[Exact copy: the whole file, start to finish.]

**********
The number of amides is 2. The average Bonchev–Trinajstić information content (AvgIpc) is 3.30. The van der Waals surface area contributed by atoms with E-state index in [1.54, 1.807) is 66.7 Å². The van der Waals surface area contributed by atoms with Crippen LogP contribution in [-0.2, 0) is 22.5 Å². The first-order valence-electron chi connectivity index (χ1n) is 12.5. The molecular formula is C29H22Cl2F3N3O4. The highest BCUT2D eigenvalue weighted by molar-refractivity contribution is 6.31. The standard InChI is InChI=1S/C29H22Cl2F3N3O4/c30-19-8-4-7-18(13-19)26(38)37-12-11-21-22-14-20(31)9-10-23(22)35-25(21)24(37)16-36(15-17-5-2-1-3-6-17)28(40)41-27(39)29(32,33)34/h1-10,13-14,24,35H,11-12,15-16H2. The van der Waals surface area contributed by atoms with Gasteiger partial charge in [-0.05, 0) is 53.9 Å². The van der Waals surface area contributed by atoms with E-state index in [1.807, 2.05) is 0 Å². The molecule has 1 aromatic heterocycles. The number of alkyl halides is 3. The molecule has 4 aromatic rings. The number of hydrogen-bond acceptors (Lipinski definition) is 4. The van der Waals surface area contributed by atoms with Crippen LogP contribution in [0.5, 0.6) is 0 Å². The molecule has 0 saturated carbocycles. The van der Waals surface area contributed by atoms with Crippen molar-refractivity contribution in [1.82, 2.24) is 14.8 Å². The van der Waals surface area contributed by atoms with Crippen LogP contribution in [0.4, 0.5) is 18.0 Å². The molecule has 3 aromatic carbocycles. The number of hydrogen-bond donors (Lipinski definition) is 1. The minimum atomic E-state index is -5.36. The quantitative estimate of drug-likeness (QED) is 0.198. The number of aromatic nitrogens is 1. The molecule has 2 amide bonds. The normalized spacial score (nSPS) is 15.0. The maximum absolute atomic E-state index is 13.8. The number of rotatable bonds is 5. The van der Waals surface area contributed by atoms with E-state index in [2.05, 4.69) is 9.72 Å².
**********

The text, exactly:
The number of amides is 2. The average Bonchev–Trinajstić information content (AvgIpc) is 3.30. The van der Waals surface area contributed by atoms with E-state index in [1.54, 1.807) is 66.7 Å². The van der Waals surface area contributed by atoms with Crippen LogP contribution in [-0.2, 0) is 22.5 Å². The first-order valence-electron chi connectivity index (χ1n) is 12.5. The molecular formula is C29H22Cl2F3N3O4. The highest BCUT2D eigenvalue weighted by molar-refractivity contribution is 6.31. The standard InChI is InChI=1S/C29H22Cl2F3N3O4/c30-19-8-4-7-18(13-19)26(38)37-12-11-21-22-14-20(31)9-10-23(22)35-25(21)24(37)16-36(15-17-5-2-1-3-6-17)28(40)41-27(39)29(32,33)34/h1-10,13-14,24,35H,11-12,15-16H2. The van der Waals surface area contributed by atoms with Gasteiger partial charge in [-0.05, 0) is 53.9 Å². The van der Waals surface area contributed by atoms with E-state index in [1.807, 2.05) is 0 Å². The molecule has 1 aromatic heterocycles. The number of alkyl halides is 3. The molecule has 4 aromatic rings. The number of hydrogen-bond acceptors (Lipinski definition) is 4. The van der Waals surface area contributed by atoms with Crippen LogP contribution in [0.5, 0.6) is 0 Å². The molecule has 0 saturated carbocycles. The van der Waals surface area contributed by atoms with Crippen molar-refractivity contribution in [1.82, 2.24) is 14.8 Å². The van der Waals surface area contributed by atoms with Crippen LogP contribution in [0.4, 0.5) is 18.0 Å². The molecule has 3 aromatic carbocycles. The number of hydrogen-bond donors (Lipinski definition) is 1. The minimum atomic E-state index is -5.36. The quantitative estimate of drug-likeness (QED) is 0.198. The number of aromatic nitrogens is 1. The molecule has 2 amide bonds. The normalized spacial score (nSPS) is 15.0. The maximum absolute atomic E-state index is 13.8. The number of rotatable bonds is 5. The van der Waals surface area contributed by atoms with E-state index in [2.05, 4.69) is 9.72 Å².